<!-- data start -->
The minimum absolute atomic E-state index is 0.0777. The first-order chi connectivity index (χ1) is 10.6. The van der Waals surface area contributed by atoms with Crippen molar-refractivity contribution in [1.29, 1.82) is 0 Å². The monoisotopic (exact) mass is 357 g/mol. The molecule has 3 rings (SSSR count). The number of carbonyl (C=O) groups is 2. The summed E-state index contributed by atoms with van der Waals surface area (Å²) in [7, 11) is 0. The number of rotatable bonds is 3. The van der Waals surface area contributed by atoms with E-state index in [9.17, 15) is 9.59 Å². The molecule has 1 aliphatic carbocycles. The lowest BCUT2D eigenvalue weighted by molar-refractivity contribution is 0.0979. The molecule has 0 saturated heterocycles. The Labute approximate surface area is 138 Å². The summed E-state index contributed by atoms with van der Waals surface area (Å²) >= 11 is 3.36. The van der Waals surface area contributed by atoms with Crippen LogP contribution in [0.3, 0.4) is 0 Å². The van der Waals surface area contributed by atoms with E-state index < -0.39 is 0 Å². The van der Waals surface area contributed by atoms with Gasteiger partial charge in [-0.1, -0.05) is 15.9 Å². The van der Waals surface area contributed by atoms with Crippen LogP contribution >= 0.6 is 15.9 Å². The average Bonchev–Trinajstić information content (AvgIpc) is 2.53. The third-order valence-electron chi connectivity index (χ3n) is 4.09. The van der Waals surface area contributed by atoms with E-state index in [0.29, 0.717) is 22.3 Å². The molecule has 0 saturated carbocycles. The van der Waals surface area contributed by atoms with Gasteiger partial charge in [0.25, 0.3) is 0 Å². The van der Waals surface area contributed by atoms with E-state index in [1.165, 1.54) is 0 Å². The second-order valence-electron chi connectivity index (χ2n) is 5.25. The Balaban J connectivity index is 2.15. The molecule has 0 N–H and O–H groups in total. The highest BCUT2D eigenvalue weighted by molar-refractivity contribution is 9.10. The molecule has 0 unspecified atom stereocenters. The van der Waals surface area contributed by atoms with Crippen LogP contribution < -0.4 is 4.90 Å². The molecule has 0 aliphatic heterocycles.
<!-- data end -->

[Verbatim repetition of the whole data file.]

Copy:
The minimum absolute atomic E-state index is 0.0777. The first-order chi connectivity index (χ1) is 10.6. The van der Waals surface area contributed by atoms with Crippen molar-refractivity contribution in [1.29, 1.82) is 0 Å². The monoisotopic (exact) mass is 357 g/mol. The molecule has 3 rings (SSSR count). The number of carbonyl (C=O) groups is 2. The summed E-state index contributed by atoms with van der Waals surface area (Å²) in [7, 11) is 0. The number of rotatable bonds is 3. The van der Waals surface area contributed by atoms with E-state index in [9.17, 15) is 9.59 Å². The molecule has 1 aliphatic carbocycles. The lowest BCUT2D eigenvalue weighted by molar-refractivity contribution is 0.0979. The molecule has 0 saturated heterocycles. The Labute approximate surface area is 138 Å². The summed E-state index contributed by atoms with van der Waals surface area (Å²) >= 11 is 3.36. The van der Waals surface area contributed by atoms with Crippen LogP contribution in [0.3, 0.4) is 0 Å². The van der Waals surface area contributed by atoms with E-state index < -0.39 is 0 Å². The van der Waals surface area contributed by atoms with Gasteiger partial charge in [-0.1, -0.05) is 15.9 Å². The van der Waals surface area contributed by atoms with Crippen LogP contribution >= 0.6 is 15.9 Å². The average Bonchev–Trinajstić information content (AvgIpc) is 2.53. The third-order valence-electron chi connectivity index (χ3n) is 4.09. The van der Waals surface area contributed by atoms with E-state index in [0.29, 0.717) is 22.3 Å². The molecule has 0 saturated carbocycles. The van der Waals surface area contributed by atoms with Gasteiger partial charge in [0.25, 0.3) is 0 Å². The van der Waals surface area contributed by atoms with E-state index in [1.165, 1.54) is 0 Å². The second-order valence-electron chi connectivity index (χ2n) is 5.25. The Balaban J connectivity index is 2.15. The molecule has 0 N–H and O–H groups in total. The highest BCUT2D eigenvalue weighted by molar-refractivity contribution is 9.10. The molecule has 0 unspecified atom stereocenters. The van der Waals surface area contributed by atoms with Crippen LogP contribution < -0.4 is 4.90 Å². The molecule has 0 aliphatic heterocycles.